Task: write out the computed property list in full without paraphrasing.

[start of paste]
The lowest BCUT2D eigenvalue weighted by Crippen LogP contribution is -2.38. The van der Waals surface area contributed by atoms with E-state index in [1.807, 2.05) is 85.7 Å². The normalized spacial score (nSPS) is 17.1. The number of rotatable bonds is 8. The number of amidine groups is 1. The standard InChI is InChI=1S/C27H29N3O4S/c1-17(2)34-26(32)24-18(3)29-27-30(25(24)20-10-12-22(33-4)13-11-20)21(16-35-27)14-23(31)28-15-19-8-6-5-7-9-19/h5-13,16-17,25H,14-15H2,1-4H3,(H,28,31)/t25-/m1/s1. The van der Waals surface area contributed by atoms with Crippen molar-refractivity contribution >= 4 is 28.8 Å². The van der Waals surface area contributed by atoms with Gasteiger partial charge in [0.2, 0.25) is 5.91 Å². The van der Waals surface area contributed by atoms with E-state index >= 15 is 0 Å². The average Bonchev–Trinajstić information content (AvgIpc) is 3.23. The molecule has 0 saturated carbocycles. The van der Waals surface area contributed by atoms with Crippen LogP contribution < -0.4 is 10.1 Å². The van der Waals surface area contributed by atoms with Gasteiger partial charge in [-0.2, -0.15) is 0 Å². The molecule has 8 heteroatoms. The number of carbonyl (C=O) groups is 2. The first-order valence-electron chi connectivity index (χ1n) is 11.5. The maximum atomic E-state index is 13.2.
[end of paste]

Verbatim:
The lowest BCUT2D eigenvalue weighted by Crippen LogP contribution is -2.38. The van der Waals surface area contributed by atoms with E-state index in [1.807, 2.05) is 85.7 Å². The normalized spacial score (nSPS) is 17.1. The number of rotatable bonds is 8. The number of amidine groups is 1. The standard InChI is InChI=1S/C27H29N3O4S/c1-17(2)34-26(32)24-18(3)29-27-30(25(24)20-10-12-22(33-4)13-11-20)21(16-35-27)14-23(31)28-15-19-8-6-5-7-9-19/h5-13,16-17,25H,14-15H2,1-4H3,(H,28,31)/t25-/m1/s1. The van der Waals surface area contributed by atoms with Crippen molar-refractivity contribution >= 4 is 28.8 Å². The van der Waals surface area contributed by atoms with Gasteiger partial charge in [0.2, 0.25) is 5.91 Å². The van der Waals surface area contributed by atoms with E-state index >= 15 is 0 Å². The average Bonchev–Trinajstić information content (AvgIpc) is 3.23. The molecule has 0 saturated carbocycles. The van der Waals surface area contributed by atoms with Crippen LogP contribution < -0.4 is 10.1 Å². The van der Waals surface area contributed by atoms with Gasteiger partial charge in [-0.2, -0.15) is 0 Å². The molecule has 8 heteroatoms. The number of carbonyl (C=O) groups is 2. The first-order valence-electron chi connectivity index (χ1n) is 11.5. The maximum atomic E-state index is 13.2.